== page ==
With revamped app, news to be at core of Apple
Apple is diving deeper into the news business with a new application that could make the US tech giant a key industry player.
Apple News, part of the upcoming iOS 9 operating system, aims to be the primary news source for users of the iPhone and iPad—likely at the expense of sources such as Facebook, Google and news apps such as Flipboard.
In a surprising move, Apple has unveiled it will be hiring experienced journalists to manage its news feeds—marking a departure from the algorithmic process used by rivals.
"Apple is eager to have news created by human beings and not algorithms—it fits in with the brand statement Apple has been making," said Judd Slivka, a professor of mobile journalism at the University of Missouri.
"The expectation is they will put together a smart team that works well broadly across news and specific content areas."
Although Apple has offered few specifics on its plans, the company's jobs listing page said it is "looking for passionate, knowledgeable editors to help identify and deliver the best in breaking national, global, and local news."
The page said the editors should have "great instincts for breaking news, but be equally able to recognize original, compelling stories unlikely to be identified by algorithms."
This marks a distinction from rivals such as Facebook, which is crafting formulas that aim to deliver articles users want based on their Web habits, demographics and interests.
Fed by robots?
Although Apple is likely to use some algorithms to filter stories, the hiring of experienced journalists is a positive step, said Dan Kennedy, a journalism professor at Northeastern University.
"A lot of people don't want to be fed news that a robot has decided interests them," Kennedy told AFP.
"Especially if you don't have any say how the robot makes that decision. The Facebook algorithm is highly mysterious, and people are starting to resent that."
Kennedy said it is "encouraging that this is moving journalism to the center of Apple's universe."
But he remains cautious about technology companies increasingly becoming gatekeepers for news.
"I'm not crazy about the idea of shifting news to huge corporations like Apple and Facebook that have their own agendas," he said.
Apple says its news app "follows over a million topics and pulls relevant stories based on your specific interests."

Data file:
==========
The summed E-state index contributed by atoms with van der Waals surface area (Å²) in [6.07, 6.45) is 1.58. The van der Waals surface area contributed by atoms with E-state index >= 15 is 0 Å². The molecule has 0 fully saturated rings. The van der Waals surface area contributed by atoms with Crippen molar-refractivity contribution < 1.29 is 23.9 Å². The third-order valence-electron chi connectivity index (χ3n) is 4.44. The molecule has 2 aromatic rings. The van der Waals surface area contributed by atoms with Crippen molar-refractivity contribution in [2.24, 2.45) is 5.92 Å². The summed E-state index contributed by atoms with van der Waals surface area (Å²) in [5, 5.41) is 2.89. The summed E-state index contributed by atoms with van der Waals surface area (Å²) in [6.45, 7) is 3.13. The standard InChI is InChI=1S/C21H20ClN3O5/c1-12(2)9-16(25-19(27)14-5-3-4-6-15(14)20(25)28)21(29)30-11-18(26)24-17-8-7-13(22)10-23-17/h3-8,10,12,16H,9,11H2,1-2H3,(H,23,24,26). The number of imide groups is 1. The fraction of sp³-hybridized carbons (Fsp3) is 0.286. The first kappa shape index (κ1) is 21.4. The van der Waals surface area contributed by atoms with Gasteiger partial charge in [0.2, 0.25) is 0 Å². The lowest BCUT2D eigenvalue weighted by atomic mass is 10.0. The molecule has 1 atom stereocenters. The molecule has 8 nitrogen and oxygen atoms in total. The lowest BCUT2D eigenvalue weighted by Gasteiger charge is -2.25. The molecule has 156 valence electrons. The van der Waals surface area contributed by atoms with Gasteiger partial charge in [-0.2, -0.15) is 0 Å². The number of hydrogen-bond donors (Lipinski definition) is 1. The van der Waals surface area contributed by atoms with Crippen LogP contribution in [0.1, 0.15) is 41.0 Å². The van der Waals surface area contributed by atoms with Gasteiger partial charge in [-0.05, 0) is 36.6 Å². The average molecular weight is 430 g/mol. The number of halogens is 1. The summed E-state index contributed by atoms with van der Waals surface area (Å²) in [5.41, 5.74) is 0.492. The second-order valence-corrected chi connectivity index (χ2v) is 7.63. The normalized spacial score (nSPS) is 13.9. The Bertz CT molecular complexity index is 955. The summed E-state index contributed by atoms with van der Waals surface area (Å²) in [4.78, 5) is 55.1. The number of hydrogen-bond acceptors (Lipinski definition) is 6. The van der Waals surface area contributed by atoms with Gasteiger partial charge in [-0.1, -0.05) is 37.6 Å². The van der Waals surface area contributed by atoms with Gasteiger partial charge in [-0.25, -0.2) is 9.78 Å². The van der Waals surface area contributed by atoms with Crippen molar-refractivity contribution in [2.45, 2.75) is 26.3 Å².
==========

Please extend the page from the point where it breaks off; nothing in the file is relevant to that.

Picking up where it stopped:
Partner news organizations include Conde Nast magazines, ESPN, The New York Times, Hearst, Time Inc., CNN and Bloomberg, but Apple will be opening to other publishers and bloggers.
Joshua Benton of the Nieman Journalism Lab said the app will be important because "though the awesome power of default, Apple distribution puts it in an entirely other league. This app will be on hundreds of millions of devices within 24 hours of its debut."
Benton said it could help news organizations struggling to raise ad revenues, with Apple allowing them to keep 100 percent of money from ads they sell and 70 percent from what Apple's iAd platform sells.
Following Apple playbook
Rob Enderle, a Silicon Valley analyst at Enderle Group, said Apple is following a formula it has used in other areas, aiming for tight control of content to assure quality—and shutting potential rivals out.
Enderle said Apple prefers to have its own application on its devices to give iPhone and iPad users easy access without turning to third parties such as Google or Facebook.
He said that when rumors surfaced that Google was interested in buying Flipboard, this spurred Apple to act.
"They didn't want Google to own a news device used by so many Apple users," Enderle said.
As a major media player, Apple will need to deal with conflicts of interest such as managing news that is unflattering to the company or which promotes rivals, analysts say.
Kennedy said that like other media owners, Apple will realize "that it would be a public relations fiasco if they did try to manipulate the news in their favor."
Enderle said Apple understands the need to keep its hands off the editorial process.
"If it's a core app and people don't like it, that would hurt the iPad," he said.
© 2015 AFP